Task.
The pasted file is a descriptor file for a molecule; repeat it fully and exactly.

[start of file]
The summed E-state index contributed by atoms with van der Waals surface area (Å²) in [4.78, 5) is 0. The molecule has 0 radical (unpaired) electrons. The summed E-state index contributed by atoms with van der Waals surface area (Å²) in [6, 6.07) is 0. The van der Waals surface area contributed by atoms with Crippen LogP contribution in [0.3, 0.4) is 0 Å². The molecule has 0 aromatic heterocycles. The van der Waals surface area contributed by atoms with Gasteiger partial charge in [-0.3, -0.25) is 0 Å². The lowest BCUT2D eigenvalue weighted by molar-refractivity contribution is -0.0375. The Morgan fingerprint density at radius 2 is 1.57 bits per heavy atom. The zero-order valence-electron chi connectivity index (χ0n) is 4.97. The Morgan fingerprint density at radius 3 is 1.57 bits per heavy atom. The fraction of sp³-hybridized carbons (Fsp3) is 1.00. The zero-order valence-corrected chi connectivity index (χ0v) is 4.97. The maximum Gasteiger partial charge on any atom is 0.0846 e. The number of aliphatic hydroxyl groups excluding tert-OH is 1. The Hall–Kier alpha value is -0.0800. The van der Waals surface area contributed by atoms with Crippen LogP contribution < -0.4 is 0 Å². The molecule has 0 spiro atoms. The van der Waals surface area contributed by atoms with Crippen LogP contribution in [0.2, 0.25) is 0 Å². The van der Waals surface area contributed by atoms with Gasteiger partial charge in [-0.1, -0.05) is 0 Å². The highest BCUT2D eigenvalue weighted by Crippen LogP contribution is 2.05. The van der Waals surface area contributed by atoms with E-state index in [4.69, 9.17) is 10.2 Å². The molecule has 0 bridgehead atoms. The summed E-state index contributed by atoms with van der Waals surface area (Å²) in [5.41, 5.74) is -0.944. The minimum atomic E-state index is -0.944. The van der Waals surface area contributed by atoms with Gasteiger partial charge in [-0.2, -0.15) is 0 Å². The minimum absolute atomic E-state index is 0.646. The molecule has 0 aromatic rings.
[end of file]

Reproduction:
The summed E-state index contributed by atoms with van der Waals surface area (Å²) in [4.78, 5) is 0. The molecule has 0 radical (unpaired) electrons. The summed E-state index contributed by atoms with van der Waals surface area (Å²) in [6, 6.07) is 0. The van der Waals surface area contributed by atoms with Crippen LogP contribution in [0.3, 0.4) is 0 Å². The molecule has 0 aromatic heterocycles. The van der Waals surface area contributed by atoms with Gasteiger partial charge in [-0.3, -0.25) is 0 Å². The lowest BCUT2D eigenvalue weighted by molar-refractivity contribution is -0.0375. The Morgan fingerprint density at radius 2 is 1.57 bits per heavy atom. The zero-order valence-electron chi connectivity index (χ0n) is 4.97. The Morgan fingerprint density at radius 3 is 1.57 bits per heavy atom. The fraction of sp³-hybridized carbons (Fsp3) is 1.00. The zero-order valence-corrected chi connectivity index (χ0v) is 4.97. The maximum Gasteiger partial charge on any atom is 0.0846 e. The number of aliphatic hydroxyl groups excluding tert-OH is 1. The Hall–Kier alpha value is -0.0800. The van der Waals surface area contributed by atoms with Crippen LogP contribution < -0.4 is 0 Å². The molecule has 0 spiro atoms. The van der Waals surface area contributed by atoms with Crippen LogP contribution in [0.2, 0.25) is 0 Å². The van der Waals surface area contributed by atoms with Gasteiger partial charge in [-0.1, -0.05) is 0 Å². The highest BCUT2D eigenvalue weighted by Crippen LogP contribution is 2.05. The van der Waals surface area contributed by atoms with E-state index in [4.69, 9.17) is 10.2 Å². The molecule has 0 bridgehead atoms. The summed E-state index contributed by atoms with van der Waals surface area (Å²) in [5.41, 5.74) is -0.944. The minimum atomic E-state index is -0.944. The van der Waals surface area contributed by atoms with Gasteiger partial charge in [-0.2, -0.15) is 0 Å². The minimum absolute atomic E-state index is 0.646. The molecule has 0 aromatic rings.